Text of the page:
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The Future Electricity Grid

Key Questions and Considerations for Developing Countries

Renewable energy (RE) is growing worldwide, with a six-fold increase in non-hydro renewables over the last decade from 85 to 657 gigawatts (GW). This report reviews the key trends that explain growth in RE, and highlights how they are challenging decision making in countries such as Brazil, China, India, and Kyrgyzstan.

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Key Findings

Executive Summary

Changes in the sector, driven in part by objectives such as energy security, socio-economic development, increasing sustainable energy, environmental protection, climate change mitigation, public health, and increased public choice, are causing a number of trends: new and disruptive technologies, including variable renewable energy, small distributed generation and storage, are being deployed; new players such as individual homeowners and communities, are arising as legitimate electricity generators; and overall market dynamics are changing with the introduction of policy support mechanisms for clean energy, and increased competition. With these changes a new set of questions are arising regarding technical, institutional, and economic restructuring necessary to integrate these changes, and turn potential system wide threats into opportunities.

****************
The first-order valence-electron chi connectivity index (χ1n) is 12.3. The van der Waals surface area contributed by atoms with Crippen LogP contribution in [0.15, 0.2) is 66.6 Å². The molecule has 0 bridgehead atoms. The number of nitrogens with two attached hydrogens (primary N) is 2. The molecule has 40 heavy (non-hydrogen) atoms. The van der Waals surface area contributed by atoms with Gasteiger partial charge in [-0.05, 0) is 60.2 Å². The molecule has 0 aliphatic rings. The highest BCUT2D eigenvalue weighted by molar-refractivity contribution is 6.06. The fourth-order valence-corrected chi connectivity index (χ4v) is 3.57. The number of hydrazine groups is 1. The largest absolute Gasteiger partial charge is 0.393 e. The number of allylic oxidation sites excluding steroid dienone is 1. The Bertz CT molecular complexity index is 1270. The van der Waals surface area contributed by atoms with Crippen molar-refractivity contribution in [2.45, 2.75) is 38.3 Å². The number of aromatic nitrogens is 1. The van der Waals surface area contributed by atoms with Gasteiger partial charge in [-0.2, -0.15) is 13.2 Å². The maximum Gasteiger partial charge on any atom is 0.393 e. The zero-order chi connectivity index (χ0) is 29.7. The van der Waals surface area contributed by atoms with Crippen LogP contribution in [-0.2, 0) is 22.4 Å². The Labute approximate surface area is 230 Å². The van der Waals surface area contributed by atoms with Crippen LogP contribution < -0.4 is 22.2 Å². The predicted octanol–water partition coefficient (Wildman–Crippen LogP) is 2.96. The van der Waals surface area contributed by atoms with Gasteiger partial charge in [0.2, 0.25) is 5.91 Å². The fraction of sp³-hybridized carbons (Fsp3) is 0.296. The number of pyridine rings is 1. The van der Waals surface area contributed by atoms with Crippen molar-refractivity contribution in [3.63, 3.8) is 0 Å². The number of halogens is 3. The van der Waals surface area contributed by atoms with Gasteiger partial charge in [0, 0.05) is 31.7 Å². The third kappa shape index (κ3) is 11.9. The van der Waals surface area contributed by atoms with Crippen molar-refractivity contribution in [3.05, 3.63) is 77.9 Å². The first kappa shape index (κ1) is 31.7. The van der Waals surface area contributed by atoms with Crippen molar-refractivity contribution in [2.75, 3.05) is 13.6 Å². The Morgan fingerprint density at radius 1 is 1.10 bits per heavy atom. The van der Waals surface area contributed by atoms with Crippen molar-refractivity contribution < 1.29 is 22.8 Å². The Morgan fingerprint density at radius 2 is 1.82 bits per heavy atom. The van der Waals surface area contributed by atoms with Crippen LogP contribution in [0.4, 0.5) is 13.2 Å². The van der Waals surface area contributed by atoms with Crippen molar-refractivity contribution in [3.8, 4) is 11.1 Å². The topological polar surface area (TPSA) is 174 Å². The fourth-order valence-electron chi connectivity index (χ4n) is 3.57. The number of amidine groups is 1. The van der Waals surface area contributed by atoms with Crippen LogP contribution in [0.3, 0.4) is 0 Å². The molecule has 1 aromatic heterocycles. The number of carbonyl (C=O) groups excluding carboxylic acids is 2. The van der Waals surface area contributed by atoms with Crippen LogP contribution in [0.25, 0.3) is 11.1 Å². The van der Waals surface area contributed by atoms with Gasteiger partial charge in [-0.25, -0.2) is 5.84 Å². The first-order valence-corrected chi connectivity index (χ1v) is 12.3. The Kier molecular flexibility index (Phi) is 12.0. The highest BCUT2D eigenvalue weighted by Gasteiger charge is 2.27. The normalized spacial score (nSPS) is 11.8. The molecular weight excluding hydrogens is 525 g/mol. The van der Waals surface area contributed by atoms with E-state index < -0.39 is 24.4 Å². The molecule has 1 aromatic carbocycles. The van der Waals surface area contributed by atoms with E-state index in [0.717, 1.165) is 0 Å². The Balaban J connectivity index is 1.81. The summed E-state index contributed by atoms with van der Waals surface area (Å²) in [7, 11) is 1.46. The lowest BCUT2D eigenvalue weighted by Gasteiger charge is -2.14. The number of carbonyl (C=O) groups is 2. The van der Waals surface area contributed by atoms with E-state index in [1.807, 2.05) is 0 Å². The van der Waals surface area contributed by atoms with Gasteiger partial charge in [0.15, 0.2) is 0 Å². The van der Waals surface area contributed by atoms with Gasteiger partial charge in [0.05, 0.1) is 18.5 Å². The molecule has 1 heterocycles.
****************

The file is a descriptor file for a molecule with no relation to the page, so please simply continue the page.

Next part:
These changes are not only happening in developed countries but developing countries such as India as well. This report reviews how these trends are challenging the current state of play and how system planners, electric utilities, regulators, consumers and policy makers in Brazil, China, India and Kyrgyzstan can proactively start to plan for the transition towards the future grid.

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